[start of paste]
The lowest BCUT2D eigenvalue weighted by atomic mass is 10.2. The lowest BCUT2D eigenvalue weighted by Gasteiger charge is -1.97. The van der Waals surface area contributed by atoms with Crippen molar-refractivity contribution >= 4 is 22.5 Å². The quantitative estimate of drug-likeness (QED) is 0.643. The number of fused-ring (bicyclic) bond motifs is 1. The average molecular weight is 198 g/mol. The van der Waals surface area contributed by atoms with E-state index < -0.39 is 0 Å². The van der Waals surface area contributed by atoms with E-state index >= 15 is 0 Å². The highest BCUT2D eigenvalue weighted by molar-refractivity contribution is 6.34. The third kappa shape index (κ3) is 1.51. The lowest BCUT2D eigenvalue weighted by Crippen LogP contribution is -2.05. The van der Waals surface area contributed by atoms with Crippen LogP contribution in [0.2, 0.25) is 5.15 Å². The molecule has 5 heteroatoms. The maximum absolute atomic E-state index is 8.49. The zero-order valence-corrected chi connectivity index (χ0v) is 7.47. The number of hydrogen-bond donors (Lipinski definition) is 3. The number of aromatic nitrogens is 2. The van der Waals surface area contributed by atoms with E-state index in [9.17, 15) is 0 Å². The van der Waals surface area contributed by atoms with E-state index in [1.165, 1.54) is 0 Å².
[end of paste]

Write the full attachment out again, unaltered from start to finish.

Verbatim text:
The lowest BCUT2D eigenvalue weighted by atomic mass is 10.2. The lowest BCUT2D eigenvalue weighted by Gasteiger charge is -1.97. The van der Waals surface area contributed by atoms with Crippen molar-refractivity contribution >= 4 is 22.5 Å². The quantitative estimate of drug-likeness (QED) is 0.643. The number of fused-ring (bicyclic) bond motifs is 1. The average molecular weight is 198 g/mol. The van der Waals surface area contributed by atoms with E-state index < -0.39 is 0 Å². The van der Waals surface area contributed by atoms with E-state index >= 15 is 0 Å². The highest BCUT2D eigenvalue weighted by molar-refractivity contribution is 6.34. The third kappa shape index (κ3) is 1.51. The lowest BCUT2D eigenvalue weighted by Crippen LogP contribution is -2.05. The van der Waals surface area contributed by atoms with Crippen LogP contribution in [0.2, 0.25) is 5.15 Å². The molecule has 5 heteroatoms. The maximum absolute atomic E-state index is 8.49. The zero-order valence-corrected chi connectivity index (χ0v) is 7.47. The number of hydrogen-bond donors (Lipinski definition) is 3. The number of aromatic nitrogens is 2. The van der Waals surface area contributed by atoms with E-state index in [9.17, 15) is 0 Å². The van der Waals surface area contributed by atoms with E-state index in [1.165, 1.54) is 0 Å².